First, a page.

Private equity players expected to remain big buyers in UK investment
Activity was low on the UKCS in 2016 as companies were in full survival mode during the oil price downturn and added Brexit uncertainty, according to Wood Mackenzie.
However, there was a change of pace towards the end of the year, with the rise in oil price and larger deals signalling a return of confidence.
Wood Mackenzie expects a modest recovery in 2017, underpinned by an improving oil price. Growth opportunities, including frontier exploration, small project sanctions and increased M&A, also look likely, according to the consultancy’s new Insight, UK Upstream: 5 Things to Look for in 2017.
The UK is traditionally a high-cost region. The downturn challenged companies to reduce operating costs and increase cash flow.
“Operating costs were slashed to £16.50/boe, down more than 40% from the peak just two years ago. This helped a number of companies to survive,” said Ms Fiona Legate, Senior Analyst at Wood Mackenzie.
These measures, combined with increased uptime at fields, provided a welcome boost, despite the difficult operating environment.
Another ray of light in the challenging year was the sweeping cuts to the UK marginal tax rate.
“Exploration and appraisal drilling hit a 50-year low in 2016, but despite this volumes discovered were the highest since 2008. 2016 was an important year for the UK fiscal regime as it was adapted to maximise investment in the ultra-mature sector. In 2016 wells were drilled “faster and cheaper on a like-for-like basis versus 2014,” said Ms. Legate.
The 15 exploration wells forecast in 2017 will also benefit from the current low-cost environment.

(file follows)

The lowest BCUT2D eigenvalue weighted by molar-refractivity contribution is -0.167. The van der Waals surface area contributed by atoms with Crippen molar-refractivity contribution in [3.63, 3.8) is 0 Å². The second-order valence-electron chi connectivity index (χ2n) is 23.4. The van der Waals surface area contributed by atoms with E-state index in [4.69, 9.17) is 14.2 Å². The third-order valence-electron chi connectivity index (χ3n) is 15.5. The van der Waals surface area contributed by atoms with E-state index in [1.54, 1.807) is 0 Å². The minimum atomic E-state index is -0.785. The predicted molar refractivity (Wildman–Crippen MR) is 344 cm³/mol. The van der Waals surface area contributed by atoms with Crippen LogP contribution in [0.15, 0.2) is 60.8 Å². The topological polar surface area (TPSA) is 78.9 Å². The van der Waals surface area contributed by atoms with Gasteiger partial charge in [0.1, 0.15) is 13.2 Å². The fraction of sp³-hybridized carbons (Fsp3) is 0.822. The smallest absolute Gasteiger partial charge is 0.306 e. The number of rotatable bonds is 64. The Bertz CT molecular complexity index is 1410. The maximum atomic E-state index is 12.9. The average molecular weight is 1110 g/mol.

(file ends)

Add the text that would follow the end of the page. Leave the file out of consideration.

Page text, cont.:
There is still appetite to drill from a range of players and this year we expect to see the Majors return to UK exploration. The Majors are having a last look ahead of mature and costly infrastructure timing out.
Production is set to increase for the third year in a row. “14 new fields are expected onstream this year adding to the strong near-term production outlook, although we expect decline will set in again after 2018. New developments are few and far between, but by 2020, 30% of production will come from fields that aren’t onstream yet”said Ms Legate.
“Capital investment declined 20% in 2016, to £8.4 billion. The decline is due to investment projects reaching completion, a scarcity of new investments and cost reductions.”
Prior to the oil price crash, investment was already forecast to decline as the UKCS lacked material investment projects. Investment decisions should start to pick up as investment increases across the oil and gas industry which in turn will benefit the North Sea.
The second half of 2016 brought three large deals, signalling higher market confidence. “Wood Mackenzie expects 2017 will be a record year for M&A activity in the UKCS, the biggest year since 2012,” Ms Legate said.
Majors’ divestments and utilities exiting the play will contribute to this. Private equity players are expected to remain big buyers.